A person with healthy boundaries takes responsibility for his or her own life and allows others to live theirs. The goal of boundaries is to make sacrifices for people when appropriate, but never in a destructive manner. We should be available for people in a crisis, but unavailable to indulgent demands. Being gracious is not a blank check for others to continually drain our emotional bank account. Saying “yes” out of fear of rejection is really a selfish motive for being kind. Being kind in order to gain someone’s favor smacks of hypocrisy and shows a need for boundaries. Fear of man’s disapproval can lead to codependency, the unhealthy alternative to inter-dependency.
Boundaries teach us to accept one another as being different yet still valuable. God uses boundaries to help us appreciate the differences in people rather than be upset by them. We are free to be ourselves with others if we control ourselves. Boundaries are not selfish when we use our freedom to serve and love one another because we are keeping our own flesh under control. In godly relationships, both people are free to love each other and to be themselves because neither is using or manipulating the other.
Tips And Strategies To Set Boundaries After Divorce
Strengthen your relationship with Jesus. Read faith based books, join a support group at your church, spend quality quiet time while reading your Bible and praying, watch various pastors on TV or online, find a mentor, and develop faith filled friendships. In Psalms 146:5-6 NIV we learn, “Blessed is he whose help is the God of Jacob, whose hope is in the LORD his God, who made heaven and earth, the sea, and all that is in them, who keeps faith forever.”
Setting Boundaries Isn't Easy, But Needed
Healthy boundaries honor everyone involved. I encourage you to take the high road and follow Godly principles with your former spouse in setting boundaries with them. I can’t tell you how many times I’ve heard men and women just trash their former spouse by telling dishonoring stories about them. I have been guilty of that myself in the past. What I realized is what that said was more about me, rather than my former spouse. After all, we made the decision to be in a relationship with our former spouses at one point. It begs the question of what went wrong. Did you not date long enough? Were there red flags that we ignored? Obviously there weren’t honoring boundaries involved because it takes two people to make a relationship work or not work. It’s that simple.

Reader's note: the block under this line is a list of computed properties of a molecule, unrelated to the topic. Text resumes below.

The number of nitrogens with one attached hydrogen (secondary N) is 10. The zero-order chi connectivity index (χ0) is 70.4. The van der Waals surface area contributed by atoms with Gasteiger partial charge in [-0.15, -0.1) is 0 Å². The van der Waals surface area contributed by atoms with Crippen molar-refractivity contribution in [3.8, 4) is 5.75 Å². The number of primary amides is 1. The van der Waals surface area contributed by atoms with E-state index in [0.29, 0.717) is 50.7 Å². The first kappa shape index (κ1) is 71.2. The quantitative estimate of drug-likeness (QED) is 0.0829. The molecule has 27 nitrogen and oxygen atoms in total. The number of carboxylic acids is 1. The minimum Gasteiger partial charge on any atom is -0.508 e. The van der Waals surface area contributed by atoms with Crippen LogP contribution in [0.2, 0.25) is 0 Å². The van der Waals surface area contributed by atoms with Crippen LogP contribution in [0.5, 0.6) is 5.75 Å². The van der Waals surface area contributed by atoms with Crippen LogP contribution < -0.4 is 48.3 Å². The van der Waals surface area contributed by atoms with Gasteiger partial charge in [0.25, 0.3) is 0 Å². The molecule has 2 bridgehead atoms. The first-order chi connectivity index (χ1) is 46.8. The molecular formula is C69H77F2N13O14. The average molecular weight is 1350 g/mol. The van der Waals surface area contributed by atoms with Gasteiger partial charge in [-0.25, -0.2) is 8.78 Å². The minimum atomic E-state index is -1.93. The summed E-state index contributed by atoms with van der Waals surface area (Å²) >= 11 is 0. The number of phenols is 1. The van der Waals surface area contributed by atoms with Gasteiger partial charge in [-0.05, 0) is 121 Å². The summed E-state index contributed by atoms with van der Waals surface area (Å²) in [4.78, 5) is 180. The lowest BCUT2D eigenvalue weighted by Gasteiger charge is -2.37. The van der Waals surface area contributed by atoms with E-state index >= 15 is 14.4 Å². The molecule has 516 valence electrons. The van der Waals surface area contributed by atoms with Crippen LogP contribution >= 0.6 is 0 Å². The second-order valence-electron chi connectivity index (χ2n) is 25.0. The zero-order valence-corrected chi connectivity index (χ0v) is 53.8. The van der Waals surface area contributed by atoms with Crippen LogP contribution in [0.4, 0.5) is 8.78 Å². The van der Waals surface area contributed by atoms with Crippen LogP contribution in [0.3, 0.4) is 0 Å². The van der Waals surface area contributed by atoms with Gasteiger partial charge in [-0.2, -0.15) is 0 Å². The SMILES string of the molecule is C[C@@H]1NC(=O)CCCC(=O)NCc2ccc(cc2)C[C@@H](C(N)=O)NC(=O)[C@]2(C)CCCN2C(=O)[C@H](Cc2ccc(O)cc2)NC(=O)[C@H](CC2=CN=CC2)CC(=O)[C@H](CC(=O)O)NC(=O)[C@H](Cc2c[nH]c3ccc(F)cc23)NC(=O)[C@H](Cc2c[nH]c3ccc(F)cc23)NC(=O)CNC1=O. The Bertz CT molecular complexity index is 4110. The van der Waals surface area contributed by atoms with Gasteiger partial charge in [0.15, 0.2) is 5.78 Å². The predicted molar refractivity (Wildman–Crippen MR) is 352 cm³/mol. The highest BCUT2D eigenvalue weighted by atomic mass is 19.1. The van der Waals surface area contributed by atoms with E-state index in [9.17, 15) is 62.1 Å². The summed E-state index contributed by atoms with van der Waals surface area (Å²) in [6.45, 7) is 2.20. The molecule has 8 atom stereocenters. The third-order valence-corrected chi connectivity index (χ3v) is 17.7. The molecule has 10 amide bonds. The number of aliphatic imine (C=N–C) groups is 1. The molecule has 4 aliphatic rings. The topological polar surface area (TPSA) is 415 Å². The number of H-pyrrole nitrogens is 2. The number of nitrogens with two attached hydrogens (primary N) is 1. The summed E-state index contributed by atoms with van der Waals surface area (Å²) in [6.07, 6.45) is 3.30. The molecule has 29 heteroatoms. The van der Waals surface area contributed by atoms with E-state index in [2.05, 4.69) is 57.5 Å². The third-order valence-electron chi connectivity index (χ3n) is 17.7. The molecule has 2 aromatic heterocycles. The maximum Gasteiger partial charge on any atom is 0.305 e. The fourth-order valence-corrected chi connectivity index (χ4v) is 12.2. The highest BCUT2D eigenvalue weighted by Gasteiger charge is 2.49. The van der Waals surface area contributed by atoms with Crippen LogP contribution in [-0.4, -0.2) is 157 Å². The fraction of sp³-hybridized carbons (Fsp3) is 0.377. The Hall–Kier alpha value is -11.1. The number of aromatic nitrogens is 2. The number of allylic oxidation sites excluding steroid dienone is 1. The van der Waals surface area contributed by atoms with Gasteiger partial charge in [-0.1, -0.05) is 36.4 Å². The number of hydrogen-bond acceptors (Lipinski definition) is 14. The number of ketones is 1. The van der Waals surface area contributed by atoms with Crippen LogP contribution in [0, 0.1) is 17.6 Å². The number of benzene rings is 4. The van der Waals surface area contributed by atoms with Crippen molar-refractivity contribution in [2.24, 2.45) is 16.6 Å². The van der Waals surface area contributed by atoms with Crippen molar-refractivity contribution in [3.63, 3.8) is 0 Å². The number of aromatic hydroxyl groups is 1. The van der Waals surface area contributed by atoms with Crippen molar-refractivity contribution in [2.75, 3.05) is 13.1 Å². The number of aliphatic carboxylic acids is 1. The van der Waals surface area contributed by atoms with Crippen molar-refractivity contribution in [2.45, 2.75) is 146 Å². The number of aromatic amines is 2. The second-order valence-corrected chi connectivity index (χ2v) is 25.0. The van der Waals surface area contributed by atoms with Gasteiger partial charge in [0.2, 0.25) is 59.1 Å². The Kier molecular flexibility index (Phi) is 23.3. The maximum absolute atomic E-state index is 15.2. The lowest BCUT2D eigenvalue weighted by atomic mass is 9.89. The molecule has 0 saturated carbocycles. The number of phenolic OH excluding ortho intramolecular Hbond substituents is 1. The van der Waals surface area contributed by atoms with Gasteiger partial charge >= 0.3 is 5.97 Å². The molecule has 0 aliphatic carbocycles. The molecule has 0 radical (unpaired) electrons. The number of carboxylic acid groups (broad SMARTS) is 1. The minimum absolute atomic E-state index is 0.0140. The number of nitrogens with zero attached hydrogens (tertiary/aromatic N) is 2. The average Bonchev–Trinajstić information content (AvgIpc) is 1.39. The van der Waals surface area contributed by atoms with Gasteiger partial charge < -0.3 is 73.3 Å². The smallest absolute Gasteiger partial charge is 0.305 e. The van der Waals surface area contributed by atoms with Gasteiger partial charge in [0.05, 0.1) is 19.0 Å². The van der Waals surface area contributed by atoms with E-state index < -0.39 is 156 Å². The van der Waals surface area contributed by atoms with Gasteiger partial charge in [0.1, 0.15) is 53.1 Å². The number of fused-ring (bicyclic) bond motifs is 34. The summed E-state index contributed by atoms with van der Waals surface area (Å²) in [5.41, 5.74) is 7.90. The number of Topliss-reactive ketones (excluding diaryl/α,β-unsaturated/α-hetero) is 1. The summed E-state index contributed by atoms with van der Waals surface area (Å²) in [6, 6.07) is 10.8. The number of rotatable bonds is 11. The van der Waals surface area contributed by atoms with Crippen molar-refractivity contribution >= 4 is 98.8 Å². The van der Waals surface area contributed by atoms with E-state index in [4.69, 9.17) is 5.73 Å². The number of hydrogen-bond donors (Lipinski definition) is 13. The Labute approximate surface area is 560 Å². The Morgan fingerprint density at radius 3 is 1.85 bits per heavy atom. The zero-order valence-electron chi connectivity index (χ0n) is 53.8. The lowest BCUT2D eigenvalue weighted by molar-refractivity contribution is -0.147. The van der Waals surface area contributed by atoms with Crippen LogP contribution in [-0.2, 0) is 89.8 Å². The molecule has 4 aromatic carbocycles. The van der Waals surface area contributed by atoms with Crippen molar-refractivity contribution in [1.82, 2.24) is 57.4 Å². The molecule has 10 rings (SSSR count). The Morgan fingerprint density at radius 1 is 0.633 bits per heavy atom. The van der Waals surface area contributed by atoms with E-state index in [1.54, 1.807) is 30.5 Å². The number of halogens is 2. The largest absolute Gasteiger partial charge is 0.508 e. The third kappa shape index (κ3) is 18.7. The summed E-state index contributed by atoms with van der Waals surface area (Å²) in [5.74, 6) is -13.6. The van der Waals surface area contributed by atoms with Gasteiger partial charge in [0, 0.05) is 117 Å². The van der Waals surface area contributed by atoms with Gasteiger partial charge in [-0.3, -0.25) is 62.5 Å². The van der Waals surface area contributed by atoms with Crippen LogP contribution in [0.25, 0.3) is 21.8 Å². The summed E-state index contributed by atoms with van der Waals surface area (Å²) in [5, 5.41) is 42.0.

These tips and strategies will definitely move you in the right direction towards healing, but it doesn’t mean this process is easy. Most cases setting boundaries means breaking deep rooted habits and beliefs.
You know what makes that easier? Having the right support system around you to lift you up and keep you going through this process.
That is exactly why people just like yourself in the same position as you join my newsletter. To put themselves into a community of people that are choosing not to see themselves as victims and to move forward in a Godly way.
As a bonus you will also receive a free copy of my book Destine After Divorce. I go even deeper into the Godly principles of boundaries and so much more throughout the book.
Just click the link below to claim your free copy and to join a newsletter focused on your healing and growth. See you in there!
Yours in healing,